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PostPosted: Mon Mar 12, 2012 12:44 pm 
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I'm not trying to flame, but I just wondered if anybody had come across any research - rather than gut instinct, anecdotal evidence, etc - which showed that tutoring children for entrance exams at Year 6 actually raised their chances of success at all? I've had a quick look around the interwebs but can't immediately find any.


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PostPosted: Mon Mar 12, 2012 1:31 pm 
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I know there is research showing that practicing IQ type tests does raise your score initially but then increased practice makes no difference at all. I doubt there is any research on paid tutoring as who'd fund it? The tutors themselves? - they couldn't afford to and would worry about the 'wrong' results coming out... The schools? - they don't want to admit it's happening...

Await any answers to this thread with interest.


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PostPosted: Mon Mar 12, 2012 1:54 pm 
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There has been a study in Northen Ireland (I believe) on the impact of tutoring.Essentially tutoring does have an impact and can raise VR and NVR scores by approx.15%.

Northen Ireland has since abandoned selective School examinations.

If there was a level playing field -all children tutored ,with the same quality of tutoring,then tutoring would have no impact.

Maths is another subject where scores can be raised by tutoring.Personally,we did DIY tutoring as this allowed for more flexibility in studying.

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PostPosted: Mon Mar 12, 2012 2:14 pm 
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My wife tutored two children (always together) in VR over a period of 12 months. Initially, the scores were around 70% for child 1 & 90% for child 2. After 12 months, both children were scoring very similarly between 90-95% (with the majority of the errors just being silly mistakes).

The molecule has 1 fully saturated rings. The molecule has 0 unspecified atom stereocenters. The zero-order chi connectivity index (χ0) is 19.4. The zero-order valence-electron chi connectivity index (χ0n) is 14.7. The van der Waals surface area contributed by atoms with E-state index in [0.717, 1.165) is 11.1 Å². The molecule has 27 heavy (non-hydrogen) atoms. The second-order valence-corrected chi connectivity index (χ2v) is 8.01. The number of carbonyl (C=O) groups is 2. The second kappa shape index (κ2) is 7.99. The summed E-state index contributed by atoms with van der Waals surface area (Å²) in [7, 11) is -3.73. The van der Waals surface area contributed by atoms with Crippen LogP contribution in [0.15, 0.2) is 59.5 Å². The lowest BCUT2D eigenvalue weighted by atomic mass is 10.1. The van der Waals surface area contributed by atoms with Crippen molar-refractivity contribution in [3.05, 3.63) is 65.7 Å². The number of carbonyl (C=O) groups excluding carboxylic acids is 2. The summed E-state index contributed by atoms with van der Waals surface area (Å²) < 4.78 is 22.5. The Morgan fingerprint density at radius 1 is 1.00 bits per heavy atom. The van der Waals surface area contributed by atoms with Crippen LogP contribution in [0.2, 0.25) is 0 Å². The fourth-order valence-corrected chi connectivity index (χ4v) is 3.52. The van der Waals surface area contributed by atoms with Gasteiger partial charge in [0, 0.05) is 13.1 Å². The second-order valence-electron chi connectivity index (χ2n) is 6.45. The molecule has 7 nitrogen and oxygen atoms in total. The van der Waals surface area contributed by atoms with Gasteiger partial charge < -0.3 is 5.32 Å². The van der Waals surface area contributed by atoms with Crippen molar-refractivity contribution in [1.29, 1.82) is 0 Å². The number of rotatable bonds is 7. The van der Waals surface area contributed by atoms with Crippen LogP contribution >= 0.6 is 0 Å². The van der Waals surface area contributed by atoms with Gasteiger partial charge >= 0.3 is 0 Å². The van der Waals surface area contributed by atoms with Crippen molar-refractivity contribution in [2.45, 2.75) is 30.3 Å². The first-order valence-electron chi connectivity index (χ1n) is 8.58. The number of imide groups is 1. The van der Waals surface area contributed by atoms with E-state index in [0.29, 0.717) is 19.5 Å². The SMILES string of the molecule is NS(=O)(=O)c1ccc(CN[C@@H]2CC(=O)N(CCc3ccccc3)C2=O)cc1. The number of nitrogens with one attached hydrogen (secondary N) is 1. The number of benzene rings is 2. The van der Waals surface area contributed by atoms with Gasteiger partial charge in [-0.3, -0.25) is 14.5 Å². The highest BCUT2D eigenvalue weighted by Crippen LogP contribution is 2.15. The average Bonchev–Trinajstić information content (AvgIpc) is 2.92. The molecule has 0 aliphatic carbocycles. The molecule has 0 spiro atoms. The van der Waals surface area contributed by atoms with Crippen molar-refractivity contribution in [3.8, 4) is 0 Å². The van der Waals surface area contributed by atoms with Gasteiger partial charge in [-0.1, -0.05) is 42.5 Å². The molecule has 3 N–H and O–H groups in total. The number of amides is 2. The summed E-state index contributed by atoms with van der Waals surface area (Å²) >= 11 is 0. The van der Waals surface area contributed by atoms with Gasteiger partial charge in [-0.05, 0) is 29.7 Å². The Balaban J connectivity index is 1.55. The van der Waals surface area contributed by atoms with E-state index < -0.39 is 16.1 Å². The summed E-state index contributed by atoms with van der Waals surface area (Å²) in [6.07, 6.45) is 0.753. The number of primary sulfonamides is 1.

Not scientific research by a long way, but it definitely appeared to have a real benefit for the 1st child, but much less benefit for the 2nd child (who was already scoring well at the beginning). Hence I wouldn't necessarily agree with the statement: "If there was a level playing field - all children tutored, with the same quality of tutoring,then tutoring would have no impact". In the context of the Yr 6 exams, I think tutoring helps different ability children achieve a similar level i.e. get to a stage where accuracy/consistency becomes the important factor (assuming the child has a certain level of ability to start with).


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PostPosted: Mon Mar 12, 2012 2:27 pm 
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Yes, but perhaps that child would naturally have shown similar improvements over the 12 month period? It would be interesting to compare the improvement in other subjects in which they were not tutored over the same timescale.


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PostPosted: Mon Mar 12, 2012 2:37 pm 
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Depending on the location of the selective School,they are trying to take the top 5% to 10% of children in terms of IQ.The IQ distribution for a given population is predictable and well tested.

If there was no tutoring and no VR or NVR papers available then one test would be sufficient to determine the brightest kids (with a small margin of error).